How do the admission procedures for new States reflect the underlying values of the Constitution?
1 Answer | Add Yours
The Constitution of the United States only talks about the process for admitting new states in Article IV, Section 3. It really does not say much about it at all. The only thing that really reflects the underlying values of the Constitution to any great extent is the part about making states within existing states or making states by using parts of existing states. In such cases, the states in question must agree and so must Congress. This reflects the underlying idea of federalism in which both the state and the national governments have their own sets of powers.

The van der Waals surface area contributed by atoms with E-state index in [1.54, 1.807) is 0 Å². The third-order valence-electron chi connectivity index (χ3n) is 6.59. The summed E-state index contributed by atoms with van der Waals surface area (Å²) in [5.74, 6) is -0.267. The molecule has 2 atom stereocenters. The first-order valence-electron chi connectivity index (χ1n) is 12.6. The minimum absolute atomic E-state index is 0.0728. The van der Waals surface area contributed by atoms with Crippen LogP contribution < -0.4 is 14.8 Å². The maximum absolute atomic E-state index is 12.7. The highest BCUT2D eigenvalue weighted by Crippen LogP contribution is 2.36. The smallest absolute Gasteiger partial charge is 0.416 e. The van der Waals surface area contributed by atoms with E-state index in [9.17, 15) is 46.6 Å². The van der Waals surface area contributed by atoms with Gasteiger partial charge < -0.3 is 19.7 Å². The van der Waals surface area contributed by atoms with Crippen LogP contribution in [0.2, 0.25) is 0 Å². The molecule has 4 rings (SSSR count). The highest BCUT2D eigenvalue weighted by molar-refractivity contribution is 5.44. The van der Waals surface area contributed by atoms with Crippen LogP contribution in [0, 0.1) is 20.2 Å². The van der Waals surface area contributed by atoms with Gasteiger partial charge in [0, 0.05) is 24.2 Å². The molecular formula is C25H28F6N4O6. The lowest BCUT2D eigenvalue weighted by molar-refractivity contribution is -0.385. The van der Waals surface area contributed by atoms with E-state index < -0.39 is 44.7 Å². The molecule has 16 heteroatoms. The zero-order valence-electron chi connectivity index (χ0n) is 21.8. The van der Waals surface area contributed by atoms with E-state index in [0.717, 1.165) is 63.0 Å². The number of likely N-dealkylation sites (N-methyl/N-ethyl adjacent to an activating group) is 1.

We could also say that the process for allowing new states into the Union (which is not explicitly described in the Constitution) reflects the values of that Constitution. In general, states are allowed into the Union when they have enough people and when a vote by their population indicates a desire to enter. When that happens, the area is directed to write a constitution and is admitted if the constitution is acceptable to Congress. This reflects the basic underlying value of popular sovereignty. That is, it reflects the idea that our government is supposed to reflect the will of the people.
Join to answer this question
Join a community of thousands of dedicated teachers and students.Join eNotes